Something Missing

Ashlin Mountjoy, MS4 at UCSD SOM, PRIME-Health Equity

There’s something missing.

Neuro
CV
Resp
FEN/GI
GU
Heme
ID
Endo
MSK/Vasc
PPx

It seems like a pretty comprehensive list. At least it’s a familiar list – the way the ICU attendings want us to present the information.

Neuro: she is minimally responsive.
CV: Her heart is stable.
Resp: Her breathing is apneic and agonal. But it’s more comfortable today than yesterday. Will start a morphine drip.
FEN/GI: She’s not eating much anymore. Do we need a feeding tube?
GU: Minimal urine output. Foley in place for urinary retention. Check.

Dispo:
Multiple calls placed to SNFs around the county. Can’t find a bed there, will check with another. Is the son ok with this plan? Is the monthly cost ok? Can she go to a SNF? Plan to discharge today.

Currently stable.

There’s something missing.

Does anyone put the pieces together? Where in the progress note is the big picture? The whole person? The person with multiple organ systems failing.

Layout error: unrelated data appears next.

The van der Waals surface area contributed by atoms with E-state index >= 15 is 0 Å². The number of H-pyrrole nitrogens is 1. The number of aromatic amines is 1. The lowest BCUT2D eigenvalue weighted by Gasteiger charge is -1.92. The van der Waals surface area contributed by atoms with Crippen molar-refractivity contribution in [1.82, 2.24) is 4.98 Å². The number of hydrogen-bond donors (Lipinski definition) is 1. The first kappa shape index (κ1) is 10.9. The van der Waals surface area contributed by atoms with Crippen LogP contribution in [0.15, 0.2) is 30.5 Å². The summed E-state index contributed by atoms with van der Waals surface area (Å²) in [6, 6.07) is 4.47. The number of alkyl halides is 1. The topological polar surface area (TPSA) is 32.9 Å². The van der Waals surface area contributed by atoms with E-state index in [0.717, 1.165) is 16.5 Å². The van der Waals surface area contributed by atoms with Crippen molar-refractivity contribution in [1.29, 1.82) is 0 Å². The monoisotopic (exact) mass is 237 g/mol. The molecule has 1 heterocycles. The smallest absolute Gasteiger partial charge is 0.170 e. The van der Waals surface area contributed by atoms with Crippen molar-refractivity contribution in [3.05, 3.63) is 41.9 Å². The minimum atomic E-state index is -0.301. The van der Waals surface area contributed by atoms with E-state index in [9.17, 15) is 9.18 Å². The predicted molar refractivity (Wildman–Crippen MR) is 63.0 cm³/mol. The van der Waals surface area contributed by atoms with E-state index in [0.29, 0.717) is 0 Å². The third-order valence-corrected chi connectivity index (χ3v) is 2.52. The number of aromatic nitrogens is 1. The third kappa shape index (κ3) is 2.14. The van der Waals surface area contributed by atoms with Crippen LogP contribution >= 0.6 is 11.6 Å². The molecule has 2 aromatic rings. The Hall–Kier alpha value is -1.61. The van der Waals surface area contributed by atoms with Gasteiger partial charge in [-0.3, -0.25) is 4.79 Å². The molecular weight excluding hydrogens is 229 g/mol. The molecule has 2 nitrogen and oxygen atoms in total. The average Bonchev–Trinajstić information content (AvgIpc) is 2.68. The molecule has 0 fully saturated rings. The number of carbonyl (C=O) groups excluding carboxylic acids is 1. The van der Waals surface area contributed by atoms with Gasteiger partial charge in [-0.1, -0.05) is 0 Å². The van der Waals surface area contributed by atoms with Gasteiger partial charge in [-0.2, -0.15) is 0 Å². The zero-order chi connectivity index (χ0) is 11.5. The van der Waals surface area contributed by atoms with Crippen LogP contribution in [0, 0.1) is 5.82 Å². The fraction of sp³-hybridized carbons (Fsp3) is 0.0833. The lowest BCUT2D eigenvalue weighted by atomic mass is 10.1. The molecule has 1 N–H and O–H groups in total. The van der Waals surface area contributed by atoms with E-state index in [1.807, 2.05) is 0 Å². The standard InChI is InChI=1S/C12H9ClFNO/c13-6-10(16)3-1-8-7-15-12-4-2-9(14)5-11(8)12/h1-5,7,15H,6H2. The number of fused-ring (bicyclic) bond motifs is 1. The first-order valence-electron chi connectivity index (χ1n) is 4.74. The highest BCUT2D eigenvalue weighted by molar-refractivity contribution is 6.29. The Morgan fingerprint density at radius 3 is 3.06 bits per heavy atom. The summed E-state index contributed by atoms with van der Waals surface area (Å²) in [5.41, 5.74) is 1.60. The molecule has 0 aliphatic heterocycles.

pssst…she’s dying. She’s not stable. She’s dying. She’s 102 years old. She’s comfortably dying. Dare I say she’s appropriately dying? We can let her die in peace.

No morphine drip. No feeding tube. No foley.

Something’s missing.
Perspective?
Humanism?
Compassion?

Something’s missing.

Can I fill in the gap?

I wrote this while on a Palliative Medicine rotation. I was struck reading through charts of my dying patients how little attention the broader medical field gave to the ultimate direction our patients were headed, how rarely the word death was mentioned. Sometimes we need to take a step back and look at the whole picture and accept it.

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